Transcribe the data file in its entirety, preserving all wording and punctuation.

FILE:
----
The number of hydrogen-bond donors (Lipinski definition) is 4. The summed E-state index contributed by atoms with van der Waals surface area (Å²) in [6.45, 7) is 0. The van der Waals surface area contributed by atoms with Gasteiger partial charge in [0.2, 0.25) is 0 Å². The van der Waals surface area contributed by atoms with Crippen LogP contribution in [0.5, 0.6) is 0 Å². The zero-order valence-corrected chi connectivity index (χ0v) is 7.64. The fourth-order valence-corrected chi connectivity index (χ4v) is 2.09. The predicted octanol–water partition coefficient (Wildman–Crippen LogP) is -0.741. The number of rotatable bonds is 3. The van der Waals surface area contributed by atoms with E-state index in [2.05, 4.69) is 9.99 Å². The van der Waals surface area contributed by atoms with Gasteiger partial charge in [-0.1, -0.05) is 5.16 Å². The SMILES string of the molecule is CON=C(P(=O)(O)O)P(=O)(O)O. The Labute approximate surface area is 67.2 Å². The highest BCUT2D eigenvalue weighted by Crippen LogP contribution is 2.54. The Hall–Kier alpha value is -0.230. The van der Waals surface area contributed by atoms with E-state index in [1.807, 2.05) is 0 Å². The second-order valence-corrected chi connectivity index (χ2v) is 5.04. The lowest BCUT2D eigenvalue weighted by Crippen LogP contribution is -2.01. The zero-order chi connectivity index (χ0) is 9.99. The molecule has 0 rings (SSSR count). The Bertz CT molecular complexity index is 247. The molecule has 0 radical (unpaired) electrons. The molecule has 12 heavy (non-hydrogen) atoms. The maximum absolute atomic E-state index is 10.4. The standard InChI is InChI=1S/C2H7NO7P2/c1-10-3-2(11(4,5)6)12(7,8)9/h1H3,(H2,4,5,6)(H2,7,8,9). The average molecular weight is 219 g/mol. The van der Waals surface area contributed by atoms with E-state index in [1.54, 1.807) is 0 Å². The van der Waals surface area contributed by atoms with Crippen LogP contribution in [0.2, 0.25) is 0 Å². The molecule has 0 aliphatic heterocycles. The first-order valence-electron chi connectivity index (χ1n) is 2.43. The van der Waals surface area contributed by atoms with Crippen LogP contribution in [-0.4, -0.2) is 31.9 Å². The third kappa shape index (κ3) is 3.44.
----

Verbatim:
The number of hydrogen-bond donors (Lipinski definition) is 4. The summed E-state index contributed by atoms with van der Waals surface area (Å²) in [6.45, 7) is 0. The van der Waals surface area contributed by atoms with Gasteiger partial charge in [0.2, 0.25) is 0 Å². The van der Waals surface area contributed by atoms with Crippen LogP contribution in [0.5, 0.6) is 0 Å². The zero-order valence-corrected chi connectivity index (χ0v) is 7.64. The fourth-order valence-corrected chi connectivity index (χ4v) is 2.09. The predicted octanol–water partition coefficient (Wildman–Crippen LogP) is -0.741. The number of rotatable bonds is 3. The van der Waals surface area contributed by atoms with E-state index in [2.05, 4.69) is 9.99 Å². The van der Waals surface area contributed by atoms with Gasteiger partial charge in [-0.1, -0.05) is 5.16 Å². The SMILES string of the molecule is CON=C(P(=O)(O)O)P(=O)(O)O. The Labute approximate surface area is 67.2 Å². The highest BCUT2D eigenvalue weighted by Crippen LogP contribution is 2.54. The Hall–Kier alpha value is -0.230. The van der Waals surface area contributed by atoms with E-state index in [1.807, 2.05) is 0 Å². The second-order valence-corrected chi connectivity index (χ2v) is 5.04. The lowest BCUT2D eigenvalue weighted by Crippen LogP contribution is -2.01. The zero-order chi connectivity index (χ0) is 9.99. The molecule has 0 rings (SSSR count). The Bertz CT molecular complexity index is 247. The molecule has 0 radical (unpaired) electrons. The molecule has 12 heavy (non-hydrogen) atoms. The maximum absolute atomic E-state index is 10.4. The standard InChI is InChI=1S/C2H7NO7P2/c1-10-3-2(11(4,5)6)12(7,8)9/h1H3,(H2,4,5,6)(H2,7,8,9). The average molecular weight is 219 g/mol. The van der Waals surface area contributed by atoms with E-state index in [1.54, 1.807) is 0 Å². The van der Waals surface area contributed by atoms with Crippen LogP contribution in [0.2, 0.25) is 0 Å². The molecule has 0 aliphatic heterocycles. The first-order valence-electron chi connectivity index (χ1n) is 2.43. The van der Waals surface area contributed by atoms with Crippen LogP contribution in [-0.4, -0.2) is 31.9 Å². The third kappa shape index (κ3) is 3.44.